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Statement regarding RCMP disciplinary hearing into Const. Amit Goyal

Deputy RCMP Commissioner Craig Callens, "E" Division
Image Credit: Contributed
December 20, 2016 - 12:46 PM

Editor,

RE: Constable Amit Goyal

Today, December 20, 2016, the Disciplinary Hearing for Constable Amit Goyal was concluded after I withdrew allegations of misconduct. This matter, which has been the subject of media and public interest, was relative to incidents that occurred in late 2012.

In 2014 I requested that the matter be subject to an Adjudication Board Hearing under provisions outlined in the previous RCMP Act. While I had hoped it would be resolved in a timely manner, there were a series of processes, logistical requirements and four requests for adjournment by Constable Goyal and/or his counsel that contributed to significant delays in having this matter resolved in a timely fashion.

On September 8, 2016, new information was brought forward verbally, prior to a scheduled hearing, that required my consideration as the Appropriate Officer and therefore an adjournment was requested by the Appropriate Officers Representative on my behalf.

Ultimately, on November 8, 2016, I received the formal written package of new information from Constable Goyal’s counsel. The materials contained information that provided alternate theories that could not be disputed due to contradictory expert information. This was the first that this information was made available for my consideration. Once reviewed, I was able to reach the decision that it was not in the public interest to proceed as there was not a reasonable likelihood of substantiating the allegations. Therefore, the allegations have been withdrawn and the matter concluded.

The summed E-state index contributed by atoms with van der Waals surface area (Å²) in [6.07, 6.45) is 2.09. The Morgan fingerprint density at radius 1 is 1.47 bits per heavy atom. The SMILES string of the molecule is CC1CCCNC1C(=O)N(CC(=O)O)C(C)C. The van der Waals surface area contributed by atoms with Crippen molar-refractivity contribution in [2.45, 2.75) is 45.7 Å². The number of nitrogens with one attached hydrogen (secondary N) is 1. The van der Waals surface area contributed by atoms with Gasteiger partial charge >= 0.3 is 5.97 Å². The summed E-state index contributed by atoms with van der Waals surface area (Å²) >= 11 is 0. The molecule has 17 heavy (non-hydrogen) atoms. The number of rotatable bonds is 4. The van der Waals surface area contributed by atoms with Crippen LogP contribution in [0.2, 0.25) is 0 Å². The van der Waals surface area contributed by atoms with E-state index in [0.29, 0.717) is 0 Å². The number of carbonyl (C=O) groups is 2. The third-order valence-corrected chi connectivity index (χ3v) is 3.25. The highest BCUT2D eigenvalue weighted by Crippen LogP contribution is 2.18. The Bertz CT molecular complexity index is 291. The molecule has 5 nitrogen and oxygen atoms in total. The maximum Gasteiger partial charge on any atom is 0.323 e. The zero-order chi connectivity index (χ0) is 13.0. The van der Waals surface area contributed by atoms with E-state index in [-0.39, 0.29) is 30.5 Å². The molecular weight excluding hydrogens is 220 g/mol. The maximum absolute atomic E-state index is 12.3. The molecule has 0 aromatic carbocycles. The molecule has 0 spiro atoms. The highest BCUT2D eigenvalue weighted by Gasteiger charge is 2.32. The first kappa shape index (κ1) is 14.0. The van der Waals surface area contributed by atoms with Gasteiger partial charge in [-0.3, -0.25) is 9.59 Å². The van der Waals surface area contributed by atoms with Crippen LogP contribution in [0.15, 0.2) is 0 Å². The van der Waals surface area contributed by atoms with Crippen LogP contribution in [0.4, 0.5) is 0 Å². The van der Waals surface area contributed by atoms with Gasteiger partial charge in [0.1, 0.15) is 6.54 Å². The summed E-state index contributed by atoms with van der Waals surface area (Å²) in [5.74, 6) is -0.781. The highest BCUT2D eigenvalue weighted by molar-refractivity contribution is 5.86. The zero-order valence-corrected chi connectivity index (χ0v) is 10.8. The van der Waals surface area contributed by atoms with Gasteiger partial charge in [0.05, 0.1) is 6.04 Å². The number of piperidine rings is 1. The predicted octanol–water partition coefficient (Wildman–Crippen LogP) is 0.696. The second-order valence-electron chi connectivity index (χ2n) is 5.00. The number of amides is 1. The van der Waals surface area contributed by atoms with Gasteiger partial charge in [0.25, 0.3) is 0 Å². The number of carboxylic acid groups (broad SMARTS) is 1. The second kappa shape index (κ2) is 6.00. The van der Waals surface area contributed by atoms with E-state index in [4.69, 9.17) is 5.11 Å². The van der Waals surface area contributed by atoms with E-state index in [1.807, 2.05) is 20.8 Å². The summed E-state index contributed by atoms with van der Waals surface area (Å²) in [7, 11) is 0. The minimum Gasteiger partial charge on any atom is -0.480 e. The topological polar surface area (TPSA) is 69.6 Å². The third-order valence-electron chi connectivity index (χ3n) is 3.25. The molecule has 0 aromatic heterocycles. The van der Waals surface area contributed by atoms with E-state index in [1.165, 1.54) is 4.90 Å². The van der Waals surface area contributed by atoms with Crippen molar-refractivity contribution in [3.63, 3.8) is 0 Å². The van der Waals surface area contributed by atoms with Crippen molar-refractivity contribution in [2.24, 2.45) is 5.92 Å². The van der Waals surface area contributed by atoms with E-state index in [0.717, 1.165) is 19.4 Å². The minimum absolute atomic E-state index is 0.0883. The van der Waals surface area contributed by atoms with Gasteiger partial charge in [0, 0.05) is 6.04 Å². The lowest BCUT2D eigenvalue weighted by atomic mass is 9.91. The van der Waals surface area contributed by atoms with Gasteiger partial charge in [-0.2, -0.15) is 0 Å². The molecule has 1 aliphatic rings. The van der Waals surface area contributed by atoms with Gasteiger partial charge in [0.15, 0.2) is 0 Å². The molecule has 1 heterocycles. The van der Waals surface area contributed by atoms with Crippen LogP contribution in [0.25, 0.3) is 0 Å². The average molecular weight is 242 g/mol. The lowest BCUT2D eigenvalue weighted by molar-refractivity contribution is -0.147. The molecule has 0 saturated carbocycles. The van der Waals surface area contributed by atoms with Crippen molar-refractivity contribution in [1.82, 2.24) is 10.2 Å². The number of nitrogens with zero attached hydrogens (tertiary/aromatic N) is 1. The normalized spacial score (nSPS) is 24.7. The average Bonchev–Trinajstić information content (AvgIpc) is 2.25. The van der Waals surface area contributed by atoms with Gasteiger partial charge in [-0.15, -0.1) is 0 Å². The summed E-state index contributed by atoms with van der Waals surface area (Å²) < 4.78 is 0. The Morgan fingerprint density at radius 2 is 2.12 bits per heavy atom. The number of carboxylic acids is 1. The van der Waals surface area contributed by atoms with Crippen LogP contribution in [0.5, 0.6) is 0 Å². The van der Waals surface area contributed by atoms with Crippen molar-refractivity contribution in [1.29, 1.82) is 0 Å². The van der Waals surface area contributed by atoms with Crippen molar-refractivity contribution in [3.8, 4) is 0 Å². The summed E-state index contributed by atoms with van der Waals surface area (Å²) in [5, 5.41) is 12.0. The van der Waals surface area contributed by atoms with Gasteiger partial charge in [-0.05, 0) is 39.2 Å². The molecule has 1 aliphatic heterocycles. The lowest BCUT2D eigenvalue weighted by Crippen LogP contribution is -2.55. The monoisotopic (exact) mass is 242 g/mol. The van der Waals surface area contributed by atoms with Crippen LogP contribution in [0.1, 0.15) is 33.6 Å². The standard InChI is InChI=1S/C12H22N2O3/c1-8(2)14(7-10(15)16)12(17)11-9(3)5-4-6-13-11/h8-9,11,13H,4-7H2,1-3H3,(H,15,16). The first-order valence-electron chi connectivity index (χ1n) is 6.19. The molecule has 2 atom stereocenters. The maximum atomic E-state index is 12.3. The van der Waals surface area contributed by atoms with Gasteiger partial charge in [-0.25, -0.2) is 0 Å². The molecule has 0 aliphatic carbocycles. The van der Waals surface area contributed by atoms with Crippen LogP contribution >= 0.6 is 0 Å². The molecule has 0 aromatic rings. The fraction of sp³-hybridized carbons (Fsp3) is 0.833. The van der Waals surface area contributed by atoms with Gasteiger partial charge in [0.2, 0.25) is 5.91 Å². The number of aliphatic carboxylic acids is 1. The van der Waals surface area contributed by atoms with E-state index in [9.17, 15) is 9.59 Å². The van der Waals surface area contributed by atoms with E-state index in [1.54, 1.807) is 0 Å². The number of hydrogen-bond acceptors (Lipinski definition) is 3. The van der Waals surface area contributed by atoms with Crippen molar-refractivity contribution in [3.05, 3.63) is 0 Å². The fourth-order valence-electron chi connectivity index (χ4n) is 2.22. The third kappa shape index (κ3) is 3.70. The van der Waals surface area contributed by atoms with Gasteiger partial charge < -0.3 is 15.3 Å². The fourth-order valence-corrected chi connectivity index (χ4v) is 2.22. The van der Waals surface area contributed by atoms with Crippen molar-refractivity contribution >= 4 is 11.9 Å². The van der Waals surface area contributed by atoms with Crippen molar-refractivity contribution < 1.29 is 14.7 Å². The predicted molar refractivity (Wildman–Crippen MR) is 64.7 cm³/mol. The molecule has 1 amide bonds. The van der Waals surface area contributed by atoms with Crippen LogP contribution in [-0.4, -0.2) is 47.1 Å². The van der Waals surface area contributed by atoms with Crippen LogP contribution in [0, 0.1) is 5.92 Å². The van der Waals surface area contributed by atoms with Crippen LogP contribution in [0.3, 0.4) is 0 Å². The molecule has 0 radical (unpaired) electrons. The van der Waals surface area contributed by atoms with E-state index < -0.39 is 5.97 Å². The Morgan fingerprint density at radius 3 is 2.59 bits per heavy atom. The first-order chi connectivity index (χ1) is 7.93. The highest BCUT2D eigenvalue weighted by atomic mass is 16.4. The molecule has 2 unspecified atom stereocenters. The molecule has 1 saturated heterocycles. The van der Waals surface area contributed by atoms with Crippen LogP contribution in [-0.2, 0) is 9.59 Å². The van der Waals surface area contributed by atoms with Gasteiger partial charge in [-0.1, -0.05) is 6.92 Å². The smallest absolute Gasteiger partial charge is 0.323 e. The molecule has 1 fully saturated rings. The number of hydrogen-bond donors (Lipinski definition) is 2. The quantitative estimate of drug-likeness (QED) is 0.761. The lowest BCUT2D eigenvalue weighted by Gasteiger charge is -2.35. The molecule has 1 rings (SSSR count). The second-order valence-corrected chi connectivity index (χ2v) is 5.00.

Constable Goyal has remained a member of the RCMP throughout this internal process. Given his prolonged absence from the workplace, efforts will now focus on ensuring he meets the required standards and training prior to his return to duty.

This protracted process and lack of timely resolution is why the RCMP welcomed the legislative changes to the RCMP Act in 2014. The new conduct process allows misconduct to be addressed in a more responsive, timely and effective manner, and at the lowest appropriate level of authority. Emphasis is also placed on identifying remedial, corrective and educative solutions, rather than being limited to applying punitive sanctions.

— Deputy RCMP Commissioner Craig Callens, "E" Division


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